Breach Notification , Cybercrime , Fraud Management & Cybercrime

Radiology Practice Hack Affects Sensitive Data of 512,000

Breach Is Latest Major Cyber Incident Reported by a Medical Imaging Provider
Radiology Practice Hack Affects Sensitive Data of 512,000
Image: Getty Images

A Minnesota-based specialty radiology practice is notifying more than 500,000 individuals that their sensitive information was accessed and potentially acquired by hackers earlier this year.

See Also: Securing Healthcare: Minimizing Risk in an Ever-Changing Threat Landscape

The incident is one of several major health data breaches radiologists reported to regulators in recent months as affecting hundreds of thousands of patients.

Eden Prairie, Minnesota-based Consulting Radiologists Ltd. in a report to Maine's attorney general on June 14 said nearly 512,000 individuals, including 47 Maine residents, were affected by its recent "external system" hacking breach.

CRL, a physician-owned practice providing teleradiology-based interpretation services for over 100 healthcare facilities in Minnesota and surrounding areas, said it discovered the incident when the practice detected unusual activity in its network environment on Feb. 12.

CRL said it promptly took steps to secure its network and engaged a specialized cybersecurity firm to investigate the nature and scope of the incident.

"As a result of the investigation, CRL learned that an unauthorized actor accessed certain files and data stored within our network. Upon learning this, CRL began a time-consuming and detailed reconstruction and review of the data stored on the server at the time of this incident to understand whose information was affected."

On April 17, CRL identified the individuals whose data was affected in the incident. Information that was "potentially accessed or acquired" includes name, birthdate, address, health insurance information and medical information.

Small subsets of patients also had their Social Security number or driver's license number affected, and another small subset included face sheets and imaging reports, CRL said. The type of information compromised varies among individuals, CRL said.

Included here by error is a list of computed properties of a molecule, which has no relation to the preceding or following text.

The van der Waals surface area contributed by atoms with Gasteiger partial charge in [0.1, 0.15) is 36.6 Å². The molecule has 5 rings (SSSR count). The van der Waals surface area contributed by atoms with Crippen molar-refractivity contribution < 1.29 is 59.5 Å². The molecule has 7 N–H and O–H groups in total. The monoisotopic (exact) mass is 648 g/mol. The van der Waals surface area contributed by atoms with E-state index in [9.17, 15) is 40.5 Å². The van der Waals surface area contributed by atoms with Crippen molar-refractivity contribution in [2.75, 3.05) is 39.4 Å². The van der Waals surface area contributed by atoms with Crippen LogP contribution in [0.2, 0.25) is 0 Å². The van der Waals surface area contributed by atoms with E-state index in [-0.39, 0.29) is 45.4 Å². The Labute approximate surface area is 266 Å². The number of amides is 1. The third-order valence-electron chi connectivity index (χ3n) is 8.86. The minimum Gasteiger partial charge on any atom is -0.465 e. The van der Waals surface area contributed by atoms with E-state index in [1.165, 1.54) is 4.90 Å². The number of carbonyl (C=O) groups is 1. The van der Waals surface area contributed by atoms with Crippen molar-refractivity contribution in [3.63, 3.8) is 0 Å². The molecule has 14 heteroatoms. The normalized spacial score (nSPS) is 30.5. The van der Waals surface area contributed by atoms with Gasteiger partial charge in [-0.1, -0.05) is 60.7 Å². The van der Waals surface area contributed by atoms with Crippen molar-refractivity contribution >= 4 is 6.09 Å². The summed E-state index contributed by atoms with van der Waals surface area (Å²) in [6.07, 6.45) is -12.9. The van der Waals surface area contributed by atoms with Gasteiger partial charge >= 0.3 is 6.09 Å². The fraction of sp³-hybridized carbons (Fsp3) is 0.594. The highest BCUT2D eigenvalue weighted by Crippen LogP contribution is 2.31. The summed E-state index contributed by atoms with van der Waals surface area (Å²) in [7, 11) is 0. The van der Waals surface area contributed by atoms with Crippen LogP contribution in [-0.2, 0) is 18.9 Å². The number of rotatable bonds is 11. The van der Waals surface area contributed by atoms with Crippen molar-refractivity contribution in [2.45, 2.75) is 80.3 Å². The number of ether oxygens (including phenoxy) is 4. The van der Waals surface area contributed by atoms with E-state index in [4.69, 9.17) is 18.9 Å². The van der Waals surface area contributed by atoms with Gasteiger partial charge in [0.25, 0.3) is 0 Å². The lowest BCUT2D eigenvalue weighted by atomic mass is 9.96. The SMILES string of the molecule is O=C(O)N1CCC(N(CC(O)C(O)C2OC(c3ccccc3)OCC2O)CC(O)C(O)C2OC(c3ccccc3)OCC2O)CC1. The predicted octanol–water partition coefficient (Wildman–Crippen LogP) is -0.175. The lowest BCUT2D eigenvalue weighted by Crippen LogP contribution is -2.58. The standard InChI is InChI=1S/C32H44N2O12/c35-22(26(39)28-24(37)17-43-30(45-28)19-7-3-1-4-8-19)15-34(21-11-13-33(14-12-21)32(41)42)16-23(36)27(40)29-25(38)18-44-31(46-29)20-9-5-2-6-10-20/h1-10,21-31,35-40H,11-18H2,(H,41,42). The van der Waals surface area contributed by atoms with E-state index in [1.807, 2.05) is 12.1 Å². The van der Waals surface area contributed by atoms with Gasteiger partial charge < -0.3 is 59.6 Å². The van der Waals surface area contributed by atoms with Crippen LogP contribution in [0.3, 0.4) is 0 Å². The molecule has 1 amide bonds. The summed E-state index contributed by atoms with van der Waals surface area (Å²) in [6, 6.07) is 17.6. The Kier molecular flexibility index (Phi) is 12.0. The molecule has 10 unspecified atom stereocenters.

"At this time, we have no evidence any of the information has been misused by a third party," the practice said in a breach notice posted on its website. CRL is offering 12 months of complimentary identity and credit monitoring to affected individuals.

To help prevent future similar incidents, CRL said it has deployed additional monitoring tools and will continue to enhance the security of its systems.

An attorney representing CRL in its notification to Maine's attorney general did not immediately respond to Information Security Media Group's request for additional details about the breach, including whether the incident involved ransomware or extortion demands.

The CRL incident is the latest large hacking breach reported by radiology practices to regulators so far this year.

As of Wednesday, the U.S. Department of Health and Human Services' HIPAA Breach Reporting Tool shows the largest of such radiology breaches so far in 2024 is a hacking incident involving data exfiltration reported by North Carolina-based Eastern Radiologists Inc. on Feb. 29 as affecting nearly 887,000 individuals.

Washington state-based Yakima Valley Radiology reported to HHS' Office for Civil Rights on March 1 a hacking incident affecting more than 235,000 individuals.